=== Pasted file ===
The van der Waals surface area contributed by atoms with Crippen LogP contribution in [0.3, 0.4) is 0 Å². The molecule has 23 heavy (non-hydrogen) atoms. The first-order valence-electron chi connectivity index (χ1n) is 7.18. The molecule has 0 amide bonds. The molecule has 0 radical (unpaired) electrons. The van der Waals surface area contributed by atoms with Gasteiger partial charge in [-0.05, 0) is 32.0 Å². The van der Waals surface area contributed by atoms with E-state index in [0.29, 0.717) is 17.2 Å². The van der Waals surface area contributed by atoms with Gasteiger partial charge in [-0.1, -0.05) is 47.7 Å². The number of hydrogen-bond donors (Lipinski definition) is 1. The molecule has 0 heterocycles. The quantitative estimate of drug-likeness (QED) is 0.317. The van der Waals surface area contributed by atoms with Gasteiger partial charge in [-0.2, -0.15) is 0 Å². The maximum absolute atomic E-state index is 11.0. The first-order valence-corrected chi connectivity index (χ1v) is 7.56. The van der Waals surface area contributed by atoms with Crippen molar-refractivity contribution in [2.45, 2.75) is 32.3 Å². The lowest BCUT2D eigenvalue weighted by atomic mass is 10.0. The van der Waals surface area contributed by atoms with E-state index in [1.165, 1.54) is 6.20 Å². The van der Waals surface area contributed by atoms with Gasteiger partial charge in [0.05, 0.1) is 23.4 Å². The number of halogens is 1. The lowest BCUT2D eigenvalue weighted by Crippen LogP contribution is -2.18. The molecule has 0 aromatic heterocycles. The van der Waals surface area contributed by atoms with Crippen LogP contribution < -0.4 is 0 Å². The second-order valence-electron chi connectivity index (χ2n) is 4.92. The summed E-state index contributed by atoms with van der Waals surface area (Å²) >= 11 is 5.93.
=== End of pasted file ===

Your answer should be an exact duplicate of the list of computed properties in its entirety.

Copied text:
The van der Waals surface area contributed by atoms with Crippen LogP contribution in [0.3, 0.4) is 0 Å². The molecule has 23 heavy (non-hydrogen) atoms. The first-order valence-electron chi connectivity index (χ1n) is 7.18. The molecule has 0 amide bonds. The molecule has 0 radical (unpaired) electrons. The van der Waals surface area contributed by atoms with Gasteiger partial charge in [-0.05, 0) is 32.0 Å². The van der Waals surface area contributed by atoms with E-state index in [0.29, 0.717) is 17.2 Å². The van der Waals surface area contributed by atoms with Gasteiger partial charge in [-0.1, -0.05) is 47.7 Å². The number of hydrogen-bond donors (Lipinski definition) is 1. The molecule has 0 heterocycles. The quantitative estimate of drug-likeness (QED) is 0.317. The van der Waals surface area contributed by atoms with Gasteiger partial charge in [-0.2, -0.15) is 0 Å². The maximum absolute atomic E-state index is 11.0. The first-order valence-corrected chi connectivity index (χ1v) is 7.56. The van der Waals surface area contributed by atoms with Crippen molar-refractivity contribution in [2.45, 2.75) is 32.3 Å². The lowest BCUT2D eigenvalue weighted by atomic mass is 10.0. The van der Waals surface area contributed by atoms with E-state index in [1.165, 1.54) is 6.20 Å². The van der Waals surface area contributed by atoms with Gasteiger partial charge in [0.05, 0.1) is 23.4 Å². The number of halogens is 1. The lowest BCUT2D eigenvalue weighted by Crippen LogP contribution is -2.18. The molecule has 0 aromatic heterocycles. The van der Waals surface area contributed by atoms with Crippen LogP contribution < -0.4 is 0 Å². The second-order valence-electron chi connectivity index (χ2n) is 4.92. The summed E-state index contributed by atoms with van der Waals surface area (Å²) >= 11 is 5.93.